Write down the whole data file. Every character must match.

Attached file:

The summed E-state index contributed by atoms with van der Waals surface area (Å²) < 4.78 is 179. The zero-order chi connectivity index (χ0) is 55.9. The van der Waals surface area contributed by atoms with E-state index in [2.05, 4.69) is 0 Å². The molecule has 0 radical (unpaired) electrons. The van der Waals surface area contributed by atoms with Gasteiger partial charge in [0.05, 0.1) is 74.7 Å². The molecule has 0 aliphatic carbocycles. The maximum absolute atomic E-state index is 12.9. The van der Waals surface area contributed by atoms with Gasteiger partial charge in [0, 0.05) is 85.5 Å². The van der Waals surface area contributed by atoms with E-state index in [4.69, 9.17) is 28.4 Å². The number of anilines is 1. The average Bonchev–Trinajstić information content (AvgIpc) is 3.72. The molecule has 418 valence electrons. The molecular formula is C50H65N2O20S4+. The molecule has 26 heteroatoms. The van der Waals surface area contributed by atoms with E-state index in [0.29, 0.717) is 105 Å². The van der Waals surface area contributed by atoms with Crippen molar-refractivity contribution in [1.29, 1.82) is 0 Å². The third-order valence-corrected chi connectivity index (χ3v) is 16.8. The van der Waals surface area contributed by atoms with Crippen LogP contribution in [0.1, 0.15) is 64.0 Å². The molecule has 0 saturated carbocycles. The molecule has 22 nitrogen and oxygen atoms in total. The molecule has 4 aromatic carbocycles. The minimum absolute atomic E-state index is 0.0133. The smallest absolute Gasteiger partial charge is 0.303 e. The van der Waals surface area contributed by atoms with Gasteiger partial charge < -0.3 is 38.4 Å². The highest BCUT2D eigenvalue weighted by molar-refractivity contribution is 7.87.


The summed E-state index contributed by atoms with van der Waals surface area (Å²) < 4.78 is 179. The zero-order chi connectivity index (χ0) is 55.9. The van der Waals surface area contributed by atoms with E-state index in [2.05, 4.69) is 0 Å². The molecule has 0 radical (unpaired) electrons. The van der Waals surface area contributed by atoms with Gasteiger partial charge in [0.05, 0.1) is 74.7 Å². The molecule has 0 aliphatic carbocycles. The maximum absolute atomic E-state index is 12.9. The van der Waals surface area contributed by atoms with Gasteiger partial charge in [0, 0.05) is 85.5 Å². The van der Waals surface area contributed by atoms with E-state index in [4.69, 9.17) is 28.4 Å². The number of anilines is 1. The average Bonchev–Trinajstić information content (AvgIpc) is 3.72. The molecule has 418 valence electrons. The molecular formula is C50H65N2O20S4+. The molecule has 26 heteroatoms. The van der Waals surface area contributed by atoms with E-state index in [0.29, 0.717) is 105 Å². The van der Waals surface area contributed by atoms with Crippen molar-refractivity contribution in [1.29, 1.82) is 0 Å². The third-order valence-corrected chi connectivity index (χ3v) is 16.8. The van der Waals surface area contributed by atoms with Crippen LogP contribution in [0.1, 0.15) is 64.0 Å². The molecule has 0 saturated carbocycles. The molecule has 22 nitrogen and oxygen atoms in total. The molecule has 4 aromatic carbocycles. The minimum absolute atomic E-state index is 0.0133. The smallest absolute Gasteiger partial charge is 0.303 e. The van der Waals surface area contributed by atoms with Gasteiger partial charge < -0.3 is 38.4 Å². The highest BCUT2D eigenvalue weighted by molar-refractivity contribution is 7.87.